Director Gregory Beghin’s Deep Fear combines the cinema of claustrophobia with a heavy dose of new wave Nazisploitation to create an entertaining, if somewhat restrained, horror movie.
Taking place in 1991, Deep Fear centers on four people who eschew the popular public tours and find their way into the fabled catacombs beneath Paris. Their guide, an affable man named Ramy (Joseph Oliviennes), is friendly with a group of people known as “cataphiles,” who have made the subterranean area a second home. Unfortunately, some bad people are down there as well, namely a group of Neo-Nazi skinheads. After a particularly tense encounter with the skins, the four enter a newly discovered area of the catacombs known as the White Zone. In short time, the explorers realize that the White Zone is actually a Nazi bunker, a remnant of World War II. To their despair, they also realize something else is down there with them, and it has a generally nasty disposition.
The entrances into the various chambers are narrow and tight. Beghin’s direction emphasizes the difficulties of traversing through such uncomfortable conditions, the fear and the sweat, the paranoia of being in close quarters. When compared with the giant cathedral-like main areas of the catacombs, it is clear that this world is a land of extremes.
This extremism is reflected in the characters. One one side, you have a group of fun-loving adventurers who like to party, play dance music, and tag the underground with graffiti. One the other hand, there are the Nazis. Make no mistake: Nazis are bad. The lines between good and evil are clearly drawn and there is no mistaking which characters are the villains.
After the bunker is breached, things go off the rails in a bloody fashion. In the style of 1980s slasher movies, most of the deaths take place off-screen, leaving the viewer to use their imagination to fill in the gory bits. There’s just enough blood and guts to please fans of such visual delights while not locking out those who aren’t fans of intensely graphic horror.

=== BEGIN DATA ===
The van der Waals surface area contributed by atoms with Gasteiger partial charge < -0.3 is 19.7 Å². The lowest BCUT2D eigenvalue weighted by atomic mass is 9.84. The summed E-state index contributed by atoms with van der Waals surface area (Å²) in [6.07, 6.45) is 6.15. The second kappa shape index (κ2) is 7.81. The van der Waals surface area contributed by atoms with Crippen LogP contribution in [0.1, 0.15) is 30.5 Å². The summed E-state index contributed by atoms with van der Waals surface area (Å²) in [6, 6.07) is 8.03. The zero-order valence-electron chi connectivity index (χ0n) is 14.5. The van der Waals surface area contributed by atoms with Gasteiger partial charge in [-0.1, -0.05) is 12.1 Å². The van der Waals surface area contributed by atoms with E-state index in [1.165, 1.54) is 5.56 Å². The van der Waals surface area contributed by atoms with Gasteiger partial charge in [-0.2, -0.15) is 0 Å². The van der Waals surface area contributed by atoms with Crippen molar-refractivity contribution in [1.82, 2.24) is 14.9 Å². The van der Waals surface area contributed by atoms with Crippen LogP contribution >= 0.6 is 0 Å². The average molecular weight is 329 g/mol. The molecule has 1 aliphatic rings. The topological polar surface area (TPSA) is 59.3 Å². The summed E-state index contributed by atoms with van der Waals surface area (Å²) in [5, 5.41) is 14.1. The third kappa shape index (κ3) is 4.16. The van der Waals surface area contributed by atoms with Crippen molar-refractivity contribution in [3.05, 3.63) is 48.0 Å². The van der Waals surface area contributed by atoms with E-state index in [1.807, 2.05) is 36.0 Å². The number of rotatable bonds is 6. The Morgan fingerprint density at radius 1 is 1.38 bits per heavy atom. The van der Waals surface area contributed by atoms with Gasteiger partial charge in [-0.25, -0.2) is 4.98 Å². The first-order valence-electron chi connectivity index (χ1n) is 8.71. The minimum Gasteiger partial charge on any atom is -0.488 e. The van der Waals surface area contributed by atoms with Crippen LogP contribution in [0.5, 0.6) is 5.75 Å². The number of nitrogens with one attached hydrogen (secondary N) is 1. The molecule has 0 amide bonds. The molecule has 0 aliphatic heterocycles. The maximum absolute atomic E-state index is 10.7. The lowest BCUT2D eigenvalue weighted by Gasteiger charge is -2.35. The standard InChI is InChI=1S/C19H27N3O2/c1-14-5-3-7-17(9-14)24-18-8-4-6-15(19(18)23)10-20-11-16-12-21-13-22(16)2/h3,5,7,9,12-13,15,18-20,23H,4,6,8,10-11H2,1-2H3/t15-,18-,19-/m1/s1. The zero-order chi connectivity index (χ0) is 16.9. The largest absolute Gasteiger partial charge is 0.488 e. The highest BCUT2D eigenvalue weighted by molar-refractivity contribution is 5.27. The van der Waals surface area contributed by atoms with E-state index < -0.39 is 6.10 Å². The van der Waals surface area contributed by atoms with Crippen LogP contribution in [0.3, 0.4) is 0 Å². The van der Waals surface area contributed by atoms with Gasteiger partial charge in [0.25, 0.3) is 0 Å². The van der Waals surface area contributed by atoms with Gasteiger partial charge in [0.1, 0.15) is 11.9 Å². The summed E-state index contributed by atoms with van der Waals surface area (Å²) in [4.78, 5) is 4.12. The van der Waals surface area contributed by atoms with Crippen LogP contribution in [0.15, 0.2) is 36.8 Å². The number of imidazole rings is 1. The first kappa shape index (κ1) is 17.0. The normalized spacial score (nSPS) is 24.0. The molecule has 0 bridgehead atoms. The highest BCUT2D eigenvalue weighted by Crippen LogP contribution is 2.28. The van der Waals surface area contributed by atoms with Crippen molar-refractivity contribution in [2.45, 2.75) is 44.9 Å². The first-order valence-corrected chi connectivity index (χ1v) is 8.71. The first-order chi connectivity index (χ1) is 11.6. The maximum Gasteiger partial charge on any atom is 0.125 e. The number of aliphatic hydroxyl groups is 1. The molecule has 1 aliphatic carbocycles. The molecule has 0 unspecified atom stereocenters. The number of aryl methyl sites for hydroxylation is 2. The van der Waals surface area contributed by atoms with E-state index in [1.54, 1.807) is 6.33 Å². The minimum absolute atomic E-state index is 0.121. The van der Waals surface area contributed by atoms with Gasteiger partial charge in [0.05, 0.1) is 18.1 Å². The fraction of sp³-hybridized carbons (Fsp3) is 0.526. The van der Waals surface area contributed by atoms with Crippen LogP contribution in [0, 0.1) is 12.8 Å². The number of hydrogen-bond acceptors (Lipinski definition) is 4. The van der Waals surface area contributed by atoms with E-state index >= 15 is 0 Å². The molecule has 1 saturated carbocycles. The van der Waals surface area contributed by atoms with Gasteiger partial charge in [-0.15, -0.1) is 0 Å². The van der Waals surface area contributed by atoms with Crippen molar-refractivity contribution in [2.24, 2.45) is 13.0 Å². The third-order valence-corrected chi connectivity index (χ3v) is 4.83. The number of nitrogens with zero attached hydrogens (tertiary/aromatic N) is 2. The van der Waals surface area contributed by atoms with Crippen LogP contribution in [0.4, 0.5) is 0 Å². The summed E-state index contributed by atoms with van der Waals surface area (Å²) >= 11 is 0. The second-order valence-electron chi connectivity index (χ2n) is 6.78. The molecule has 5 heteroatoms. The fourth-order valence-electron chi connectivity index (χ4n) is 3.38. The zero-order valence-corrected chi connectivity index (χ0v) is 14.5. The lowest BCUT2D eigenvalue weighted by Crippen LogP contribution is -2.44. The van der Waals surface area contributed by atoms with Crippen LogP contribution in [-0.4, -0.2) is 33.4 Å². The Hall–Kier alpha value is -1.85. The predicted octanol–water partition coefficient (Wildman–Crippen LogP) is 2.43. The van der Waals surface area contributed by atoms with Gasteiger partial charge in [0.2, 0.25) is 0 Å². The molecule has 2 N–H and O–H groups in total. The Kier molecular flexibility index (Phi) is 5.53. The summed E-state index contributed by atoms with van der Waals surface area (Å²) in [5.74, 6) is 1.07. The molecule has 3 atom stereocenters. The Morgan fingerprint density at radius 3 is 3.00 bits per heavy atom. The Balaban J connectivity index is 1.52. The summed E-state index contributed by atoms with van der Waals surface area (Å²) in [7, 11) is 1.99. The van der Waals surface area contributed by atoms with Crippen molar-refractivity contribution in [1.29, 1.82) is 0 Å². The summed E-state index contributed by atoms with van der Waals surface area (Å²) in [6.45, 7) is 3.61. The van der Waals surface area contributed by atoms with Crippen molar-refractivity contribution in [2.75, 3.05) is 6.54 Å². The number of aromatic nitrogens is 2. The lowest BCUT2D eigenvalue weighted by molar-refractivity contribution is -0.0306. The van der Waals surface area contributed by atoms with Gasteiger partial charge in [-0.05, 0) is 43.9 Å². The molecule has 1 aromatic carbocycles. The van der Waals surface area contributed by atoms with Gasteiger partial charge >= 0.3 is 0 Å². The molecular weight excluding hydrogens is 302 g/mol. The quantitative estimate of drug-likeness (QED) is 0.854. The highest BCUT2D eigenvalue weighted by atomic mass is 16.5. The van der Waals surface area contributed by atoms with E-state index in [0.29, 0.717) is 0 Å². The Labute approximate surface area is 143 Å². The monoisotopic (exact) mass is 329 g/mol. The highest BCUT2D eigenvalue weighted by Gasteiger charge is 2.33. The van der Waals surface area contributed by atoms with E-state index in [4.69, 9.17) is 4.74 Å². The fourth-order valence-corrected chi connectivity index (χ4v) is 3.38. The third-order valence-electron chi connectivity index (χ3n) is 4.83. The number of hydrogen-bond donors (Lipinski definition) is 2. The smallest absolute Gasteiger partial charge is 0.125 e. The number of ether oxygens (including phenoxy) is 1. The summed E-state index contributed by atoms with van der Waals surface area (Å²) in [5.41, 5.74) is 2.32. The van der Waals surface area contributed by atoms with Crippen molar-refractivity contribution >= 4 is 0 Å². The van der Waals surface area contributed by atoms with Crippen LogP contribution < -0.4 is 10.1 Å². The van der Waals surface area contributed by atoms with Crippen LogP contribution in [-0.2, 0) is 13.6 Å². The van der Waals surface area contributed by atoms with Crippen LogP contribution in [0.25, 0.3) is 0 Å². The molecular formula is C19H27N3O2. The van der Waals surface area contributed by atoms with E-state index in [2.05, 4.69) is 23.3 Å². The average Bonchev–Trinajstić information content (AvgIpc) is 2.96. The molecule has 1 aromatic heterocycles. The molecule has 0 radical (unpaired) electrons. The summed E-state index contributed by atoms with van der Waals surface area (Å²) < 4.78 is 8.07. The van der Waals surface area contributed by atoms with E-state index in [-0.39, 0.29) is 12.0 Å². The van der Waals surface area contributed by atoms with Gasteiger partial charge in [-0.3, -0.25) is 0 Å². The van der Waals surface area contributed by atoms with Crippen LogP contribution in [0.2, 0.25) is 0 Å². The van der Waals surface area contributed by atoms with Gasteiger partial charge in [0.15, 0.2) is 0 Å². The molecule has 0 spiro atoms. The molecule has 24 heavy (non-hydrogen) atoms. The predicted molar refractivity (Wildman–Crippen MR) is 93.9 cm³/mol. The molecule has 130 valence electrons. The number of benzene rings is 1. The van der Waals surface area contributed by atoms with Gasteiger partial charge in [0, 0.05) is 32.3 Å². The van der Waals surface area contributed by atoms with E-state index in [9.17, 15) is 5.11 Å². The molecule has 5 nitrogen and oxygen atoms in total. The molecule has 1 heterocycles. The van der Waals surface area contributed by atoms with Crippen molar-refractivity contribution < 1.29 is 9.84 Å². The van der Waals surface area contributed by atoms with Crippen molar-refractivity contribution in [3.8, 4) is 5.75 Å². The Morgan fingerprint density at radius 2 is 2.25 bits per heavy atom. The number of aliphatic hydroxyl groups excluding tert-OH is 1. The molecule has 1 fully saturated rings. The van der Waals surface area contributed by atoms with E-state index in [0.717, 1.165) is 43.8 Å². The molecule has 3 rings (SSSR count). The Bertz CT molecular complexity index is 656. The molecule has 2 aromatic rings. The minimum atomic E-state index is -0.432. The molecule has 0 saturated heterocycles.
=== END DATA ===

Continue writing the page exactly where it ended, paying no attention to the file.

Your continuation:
In another callback to the 1980s, there is a villain besides the roving gang of skinheads, a Big Bad with a mysterious background and seemingly unlimited strength. Revealing the identity of that killer would give too much away, but they do not get enough screen time. The film waits well into the second act to reveal this character, thereby restricting the killer’s screen time. Unfortunately, this undercuts the character’s impact and itensity. It just becomes one more dreadful annoyance our heroes must contend with.
There is one more villain in Deep Fear, and that is Nazism itself. We meet dreadful characters who adhere to that ideology. We see the terror generated by them in the eyes of main character Sonia (Sofia Lesaffre), who is half-French, half-Algerian. Her mixed heritage makes her a target for the skinheads, who rant about people like her “taking over” the country.
Nazism, with its inherent hatred, discrimination, and violent intent, is the real eternal evil in Deep Fear. While Beghin and writer Nicolas Tackian approach the topic with a heavy hand at some points, their intent is clear and their hearts are in the right place.
Filled with jump scares while lacking the annoying leads that some horror films from the 1980s employed, Deep Fear is an enjoyable movie. It doesn’t break any new ground but treads firmly on previously blazed trails. Owing as much to Neil Marshall as it does to Tommy Wirkola, Deep Fear is a serious journey through the underground of Paris and the dark parts of the soul.
Deep Fear had its Fantastic Fest premiere in Austin, Texas on September 24th.